I purchased this inexpensive Federal 6.3 diffusion enlarger along with a developing tank, thermometer, contact printer, safelight, timer, easel, basic chemicals, trays, and tongs. From the beginning I was most excited about being able to crop and compose my images with the enlarger. The contact printer gathered dust while I fed roll after roll directly through the Federal, making 4x5 enlargements instead of contact prints.
An eye can detect in the darkroom an out-of-focus photo or a subject who has blinked at the moment of exposure or other fatal flaws that make a negative a candidate for the trash bin before ever being printed, wasting paper, chemicals and time.
I was frugal, and the enlarger enabled me. Thriftiness actually made me a better photographer! Not wanting to waste led to careful composition, focus, and exposure. Actually, I took few photos. A roll of 12 exposures yielded 10 keepers or more. I would go on an entire afternoon shoot with one roll of film.
During my day we were advised to bracket our exposures, taking one additional picture at a slightly larger aperture than the meter indicated, and one at a smaller – probably a wise precaution. The Dutch in me said, Take a careful meter reading, silly, and use the result!
After a few years of darkroom experience I bought a bigger, better condenser enlarger –
an Omega B4 – and disposed of the Federal. Then I missed it greatly and never quite got used to the new one. It was supposed to be an autofocus, but I always found myself sharpening the image, creating images that were startlingly hard and unforgiving. I think the Omega intimidated me. It now sits shrouded in plastic in the basement. I never get a rush of warmth when vacuuming around it, as I do when contemplating this old photo of the dear Federal.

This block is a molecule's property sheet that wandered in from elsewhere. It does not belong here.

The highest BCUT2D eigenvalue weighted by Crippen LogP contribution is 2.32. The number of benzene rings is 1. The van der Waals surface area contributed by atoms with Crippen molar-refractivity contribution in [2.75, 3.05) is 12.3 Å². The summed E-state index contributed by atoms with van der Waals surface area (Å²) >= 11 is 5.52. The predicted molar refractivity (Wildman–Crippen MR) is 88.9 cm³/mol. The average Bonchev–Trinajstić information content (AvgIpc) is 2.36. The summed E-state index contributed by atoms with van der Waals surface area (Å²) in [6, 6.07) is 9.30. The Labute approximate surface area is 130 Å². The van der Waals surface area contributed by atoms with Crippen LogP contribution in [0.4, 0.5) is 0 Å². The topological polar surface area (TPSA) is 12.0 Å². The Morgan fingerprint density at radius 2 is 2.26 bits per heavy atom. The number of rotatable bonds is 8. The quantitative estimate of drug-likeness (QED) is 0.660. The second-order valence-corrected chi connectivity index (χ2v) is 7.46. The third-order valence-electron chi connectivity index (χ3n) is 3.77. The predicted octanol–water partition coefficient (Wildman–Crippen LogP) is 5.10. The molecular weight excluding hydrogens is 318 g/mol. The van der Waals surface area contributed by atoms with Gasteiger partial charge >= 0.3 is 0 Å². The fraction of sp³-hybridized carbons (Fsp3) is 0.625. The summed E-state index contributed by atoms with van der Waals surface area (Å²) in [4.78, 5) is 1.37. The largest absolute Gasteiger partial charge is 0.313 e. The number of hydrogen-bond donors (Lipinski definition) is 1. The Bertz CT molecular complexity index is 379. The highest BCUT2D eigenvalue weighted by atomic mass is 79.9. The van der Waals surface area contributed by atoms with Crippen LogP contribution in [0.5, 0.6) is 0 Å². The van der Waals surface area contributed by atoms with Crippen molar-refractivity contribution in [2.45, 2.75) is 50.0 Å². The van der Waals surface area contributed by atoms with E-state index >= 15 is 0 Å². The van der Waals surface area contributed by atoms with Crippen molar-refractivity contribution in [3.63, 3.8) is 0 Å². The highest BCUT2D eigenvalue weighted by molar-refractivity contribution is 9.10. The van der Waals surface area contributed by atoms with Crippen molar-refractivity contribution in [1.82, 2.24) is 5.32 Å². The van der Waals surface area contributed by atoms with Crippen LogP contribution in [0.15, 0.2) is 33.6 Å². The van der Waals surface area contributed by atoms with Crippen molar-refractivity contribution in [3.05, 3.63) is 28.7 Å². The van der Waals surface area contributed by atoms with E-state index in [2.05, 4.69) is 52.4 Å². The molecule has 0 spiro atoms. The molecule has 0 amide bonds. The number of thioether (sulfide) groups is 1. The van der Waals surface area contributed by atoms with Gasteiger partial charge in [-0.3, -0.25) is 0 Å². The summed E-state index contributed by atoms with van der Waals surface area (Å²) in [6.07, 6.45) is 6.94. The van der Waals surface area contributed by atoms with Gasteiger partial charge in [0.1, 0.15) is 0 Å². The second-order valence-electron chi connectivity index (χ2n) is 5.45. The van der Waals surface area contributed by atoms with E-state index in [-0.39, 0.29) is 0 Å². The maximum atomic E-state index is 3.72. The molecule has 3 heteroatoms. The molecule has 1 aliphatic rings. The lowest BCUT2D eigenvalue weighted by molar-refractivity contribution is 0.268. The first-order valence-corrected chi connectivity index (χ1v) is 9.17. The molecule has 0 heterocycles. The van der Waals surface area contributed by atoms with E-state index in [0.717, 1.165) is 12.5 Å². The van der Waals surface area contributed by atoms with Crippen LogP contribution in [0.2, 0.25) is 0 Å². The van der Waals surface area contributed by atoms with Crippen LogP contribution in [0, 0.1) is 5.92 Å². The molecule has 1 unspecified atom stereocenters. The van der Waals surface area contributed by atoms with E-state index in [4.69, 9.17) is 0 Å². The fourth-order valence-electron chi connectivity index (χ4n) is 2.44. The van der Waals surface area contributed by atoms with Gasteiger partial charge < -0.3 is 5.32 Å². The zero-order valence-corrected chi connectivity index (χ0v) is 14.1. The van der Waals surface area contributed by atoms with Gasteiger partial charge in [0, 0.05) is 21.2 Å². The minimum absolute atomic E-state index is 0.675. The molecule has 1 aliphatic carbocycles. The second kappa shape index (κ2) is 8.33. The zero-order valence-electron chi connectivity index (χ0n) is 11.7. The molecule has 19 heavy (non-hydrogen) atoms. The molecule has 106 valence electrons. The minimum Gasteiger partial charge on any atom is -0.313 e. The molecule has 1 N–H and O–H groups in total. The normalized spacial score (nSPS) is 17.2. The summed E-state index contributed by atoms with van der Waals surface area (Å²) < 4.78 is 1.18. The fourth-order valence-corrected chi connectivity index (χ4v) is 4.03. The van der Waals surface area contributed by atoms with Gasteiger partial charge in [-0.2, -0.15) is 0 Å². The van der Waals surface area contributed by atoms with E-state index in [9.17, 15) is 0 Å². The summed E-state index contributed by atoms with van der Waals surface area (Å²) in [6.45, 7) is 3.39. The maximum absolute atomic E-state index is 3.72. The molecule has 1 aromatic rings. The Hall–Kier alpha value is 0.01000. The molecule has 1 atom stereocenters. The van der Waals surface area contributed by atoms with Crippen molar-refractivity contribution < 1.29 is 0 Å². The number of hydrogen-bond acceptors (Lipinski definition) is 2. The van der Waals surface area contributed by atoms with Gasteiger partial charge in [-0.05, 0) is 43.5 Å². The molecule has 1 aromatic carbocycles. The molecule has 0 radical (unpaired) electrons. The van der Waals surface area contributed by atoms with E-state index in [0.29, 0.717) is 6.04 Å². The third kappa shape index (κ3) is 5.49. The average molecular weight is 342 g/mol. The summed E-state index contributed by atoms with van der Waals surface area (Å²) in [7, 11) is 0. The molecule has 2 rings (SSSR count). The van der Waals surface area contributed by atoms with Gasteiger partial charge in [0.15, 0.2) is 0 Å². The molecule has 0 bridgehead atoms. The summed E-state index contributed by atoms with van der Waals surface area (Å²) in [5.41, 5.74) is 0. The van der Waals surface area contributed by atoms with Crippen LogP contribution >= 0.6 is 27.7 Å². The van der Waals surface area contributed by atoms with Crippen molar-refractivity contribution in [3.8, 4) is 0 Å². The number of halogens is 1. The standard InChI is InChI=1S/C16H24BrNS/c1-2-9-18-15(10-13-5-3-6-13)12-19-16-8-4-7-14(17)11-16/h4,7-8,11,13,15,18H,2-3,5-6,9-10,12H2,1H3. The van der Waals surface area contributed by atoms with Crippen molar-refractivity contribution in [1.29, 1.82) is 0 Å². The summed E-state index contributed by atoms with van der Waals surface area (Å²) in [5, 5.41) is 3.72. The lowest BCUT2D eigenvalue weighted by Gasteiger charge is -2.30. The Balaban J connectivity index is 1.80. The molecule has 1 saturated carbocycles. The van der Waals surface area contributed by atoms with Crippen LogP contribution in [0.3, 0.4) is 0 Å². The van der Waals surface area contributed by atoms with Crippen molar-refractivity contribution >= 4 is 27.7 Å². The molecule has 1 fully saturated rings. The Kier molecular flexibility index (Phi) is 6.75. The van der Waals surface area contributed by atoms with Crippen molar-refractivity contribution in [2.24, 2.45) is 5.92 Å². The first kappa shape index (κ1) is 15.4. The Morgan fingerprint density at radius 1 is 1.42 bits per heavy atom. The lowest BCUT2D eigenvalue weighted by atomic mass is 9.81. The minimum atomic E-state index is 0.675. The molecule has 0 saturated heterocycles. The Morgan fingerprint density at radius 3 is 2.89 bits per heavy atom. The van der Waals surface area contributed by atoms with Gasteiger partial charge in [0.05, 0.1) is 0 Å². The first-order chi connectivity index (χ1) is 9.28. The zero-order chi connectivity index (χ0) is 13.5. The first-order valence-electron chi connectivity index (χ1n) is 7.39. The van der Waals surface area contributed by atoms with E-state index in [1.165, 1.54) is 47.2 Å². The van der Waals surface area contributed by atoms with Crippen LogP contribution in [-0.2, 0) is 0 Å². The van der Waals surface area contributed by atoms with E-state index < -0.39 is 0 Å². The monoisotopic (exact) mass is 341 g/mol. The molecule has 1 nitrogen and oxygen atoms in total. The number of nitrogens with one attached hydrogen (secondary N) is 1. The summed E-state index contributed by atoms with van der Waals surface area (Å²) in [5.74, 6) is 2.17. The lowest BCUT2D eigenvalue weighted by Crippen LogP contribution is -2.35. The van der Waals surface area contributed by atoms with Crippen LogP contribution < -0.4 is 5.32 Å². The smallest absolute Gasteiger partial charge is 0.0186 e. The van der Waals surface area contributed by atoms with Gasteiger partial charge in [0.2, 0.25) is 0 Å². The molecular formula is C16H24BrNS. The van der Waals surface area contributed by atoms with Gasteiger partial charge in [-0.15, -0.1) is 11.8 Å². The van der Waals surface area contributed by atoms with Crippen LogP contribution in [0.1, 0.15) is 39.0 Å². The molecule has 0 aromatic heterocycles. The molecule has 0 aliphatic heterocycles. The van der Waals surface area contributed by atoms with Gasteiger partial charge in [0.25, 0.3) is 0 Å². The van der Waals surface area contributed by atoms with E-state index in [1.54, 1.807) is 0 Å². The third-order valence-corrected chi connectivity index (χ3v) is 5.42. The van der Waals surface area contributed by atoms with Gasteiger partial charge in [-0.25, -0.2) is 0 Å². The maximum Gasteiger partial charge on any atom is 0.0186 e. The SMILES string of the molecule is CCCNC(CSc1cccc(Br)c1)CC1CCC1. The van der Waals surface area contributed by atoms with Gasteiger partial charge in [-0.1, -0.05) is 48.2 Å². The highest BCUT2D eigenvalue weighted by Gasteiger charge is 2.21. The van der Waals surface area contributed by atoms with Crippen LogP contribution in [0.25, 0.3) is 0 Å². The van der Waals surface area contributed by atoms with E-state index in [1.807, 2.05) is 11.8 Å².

I made an attempt in this photo to create darkroom-like lighting. I used just one 100-watt bare bulb positioned where the safelight normally hung, and of course I placed the camera on a tripod. Remember, we didn't have auto-focus cameras then, so the solution was to place something where the subject was to be in the photo, (here, me!) go to the camera and focus on it, screw the self-timer in, rush back into position, look composed, and wait for the shutter to click. What I did was rest a yardstick on my chair leaning on the enlarger about where my head would be, and focused on it. To look authentic, I should have had a negative image showing in the easel. I thought about it at the time actually. Fussy, fussy!
For some reason I must have reversed this image, because the uniforms I wore at work buttoned on the opposite side. Although the darkroom was at the doctor's office where I worked, I did my darkroom work after office hours. I was his "right arm" and he kept me hopping all day long. But I stayed after work in the evenings or on Saturday afternoons if I wasn't needed on a home call after Saturday morning office hours.
The doctor was an artist himself. He painted fine European-style scenes in oil on an easel in his wife's pleasant sunroom. So he followed the darkroom set-up with interest, commented on my photographs, and in general was really encouraging, in addition to providing an entire room for my use. (Lots of water too!) It didn't hurt that I photographed his children often, took passport photos of him and his wife before they departed on a European vacation, and made a still-life of his favorite comfy shoes tossed next to his well-worn "doctor bag." I mailed an enlargement to him at his kinfolk's address in Amsterdam. The photo was a hit!